By Kiply Lukan Yaworski, Catholic Saskatoon News
On June 29, 2021, Bishop Mark Hagemoen of the Roman Catholic Diocese of Saskatoon wrote a letter to the Catholic community about the diocese’s past participation in fundraising under the Indian Residential School Settlement Agreement (IRSSA) to clarify a recent news report comparing that disappointing effort to the successful fundraising to build a diocesan cathedral.
Although not required to join the 2006 IRSS agreement (since there was no residential school located in the diocese or operated by the diocese), the Roman Catholic Diocese of Saskatoon voluntarily signed on to the agreement to “be a part of this settlement process and to support its purposes,” noted Bishop Hagemoen. “I believe this was both because of the history and ongoing commitment throughout the diocese to build relationships with Indigenous and non-Indigenous peoples,” he said.
Those who signed the IRSSA, including the diocese of Saskatoon, committed to a number of items, including contributing finances to services and programs to Indigenous survivors, families, and communities, as follows:
- Payment of $29 million in cash, which was directed to programs and services und the supervision of First Nations organizations, and to the “Returning to Spirit’ program. The diocese of Saskatoon’s share of this amount was $25,000.
- A “services-in-kind” commitment, whereby various community services and programs worth more than $25 million were organized by the various Catholic entities to be provided for Indigenous communities. The diocese of Saskatoon’s services-in-kind contribution to Restorative Ministry was valued at $43,000.
- A final fundraising appeal that was titled the “Moving Forward Together” campaign. This campaign was to also involve not only the 50 entities, but all dioceses in Canada, with a goal to raise $25 million. After two diocesan-wide collections were held, the diocese of Saskatoon contributed about $34,000 to this national effort, which ultimately fell short of the $25 million national goal.
“I understand that the leaders of various Catholic dioceses and groups put their efforts behind each component of the campaign. However, they were disappointed by the results,” said Hagemoen.
“If I was to summarize why the efforts yielded this kind of result, I would say that many of our parishioners, like many non-Indigenous Canadians, have been slow to understand the impact and the legacy of the residential school system, and this seems to be reflected in the response at the time,” Hagemoen said.
The bishop added that he would very much support revisiting this fund-raising appeal today. “The discoveries of grave sites at cemeteries near former residential schools has drawn an even greater awareness of the need for an appeal to support the healing of survivors and their families from the legacy of residential schools. I think Catholic members in our diocese and across Canada would respond with a heightened sense of solidarity and support,” he said.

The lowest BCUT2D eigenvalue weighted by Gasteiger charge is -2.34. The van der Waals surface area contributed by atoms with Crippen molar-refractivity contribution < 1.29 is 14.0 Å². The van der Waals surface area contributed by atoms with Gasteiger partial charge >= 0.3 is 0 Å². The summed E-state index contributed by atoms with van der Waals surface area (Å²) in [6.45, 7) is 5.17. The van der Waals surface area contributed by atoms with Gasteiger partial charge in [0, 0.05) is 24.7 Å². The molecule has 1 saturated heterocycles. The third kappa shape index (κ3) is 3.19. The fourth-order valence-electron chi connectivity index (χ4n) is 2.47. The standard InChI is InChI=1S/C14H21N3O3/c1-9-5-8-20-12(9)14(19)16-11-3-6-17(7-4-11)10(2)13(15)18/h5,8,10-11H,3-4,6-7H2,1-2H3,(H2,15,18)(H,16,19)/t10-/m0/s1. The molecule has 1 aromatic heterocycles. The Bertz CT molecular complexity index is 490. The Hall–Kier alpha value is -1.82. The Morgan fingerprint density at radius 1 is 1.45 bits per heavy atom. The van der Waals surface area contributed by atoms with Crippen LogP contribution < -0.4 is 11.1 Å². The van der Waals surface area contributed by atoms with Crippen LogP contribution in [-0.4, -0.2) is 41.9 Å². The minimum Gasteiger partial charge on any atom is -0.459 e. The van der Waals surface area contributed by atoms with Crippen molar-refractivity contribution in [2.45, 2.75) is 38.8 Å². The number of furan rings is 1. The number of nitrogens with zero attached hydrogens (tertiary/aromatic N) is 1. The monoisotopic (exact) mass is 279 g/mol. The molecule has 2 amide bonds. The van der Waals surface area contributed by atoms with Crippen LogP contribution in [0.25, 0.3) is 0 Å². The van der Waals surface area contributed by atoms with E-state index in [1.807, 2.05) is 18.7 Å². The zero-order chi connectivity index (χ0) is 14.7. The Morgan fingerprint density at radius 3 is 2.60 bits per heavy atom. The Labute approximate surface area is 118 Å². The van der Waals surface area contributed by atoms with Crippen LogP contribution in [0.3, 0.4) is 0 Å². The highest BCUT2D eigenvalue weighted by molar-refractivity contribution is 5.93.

Related Article: Bishop Mark Hagemoen message for Indigenous Peoples Day
Related Article: “The campaign that fell well short”
In the meantime, the diocese continues to support reconciliation and healing called for in the TRC final report, he said, listing several of the TRC Calls to Action that the Catholic Church and the diocese have been working on.
“However, there is much left to address in the Calls to Action,” the bishop admitted, citing in particular the call for Pope Francis to come to Canada to apologize to residential school survivors, their families and communities for the Roman Catholic Church’s role in the spiritual, cultural, emotional, physical, and sexual abuse that occured in residential schools.
Bishop Hagemoen said: “I again state my support for such a visit by the Holy Father to Canada, and I believe that an apology from Pope Francis would bring healing to many and would help to further the journey of reconciliation in our Church and our country.”
Bishop Hagemoen also reiterated his own apology: “I deeply regret and apologize that Catholics were part of this system which was designed to separate children from their families and communities and to assimilate them into a culture the featured a colonial attitude and approach. I deeply regret and apologize for the damage done to children at these schools, which for many included neglect and abuse, and I apologize for the deaths that happened at these schools, with children dying far away from mothers, fathers, grandparents and families, and I apologize to the families and the communities who have not been able to honour children’s burial sites.”
In conclusion, the Bishop of Saskatoon expressed his hopes going forward, saying: “While it is true that the discovery of graves is exposing the wounds and scars from the Indian Residential School legacy which the Truth and Reconciliation Commission revealed – but it is also raising greater awareness of the work, findings and the recommendations of the TRC, and of the great work still ahead for us and our diocese.”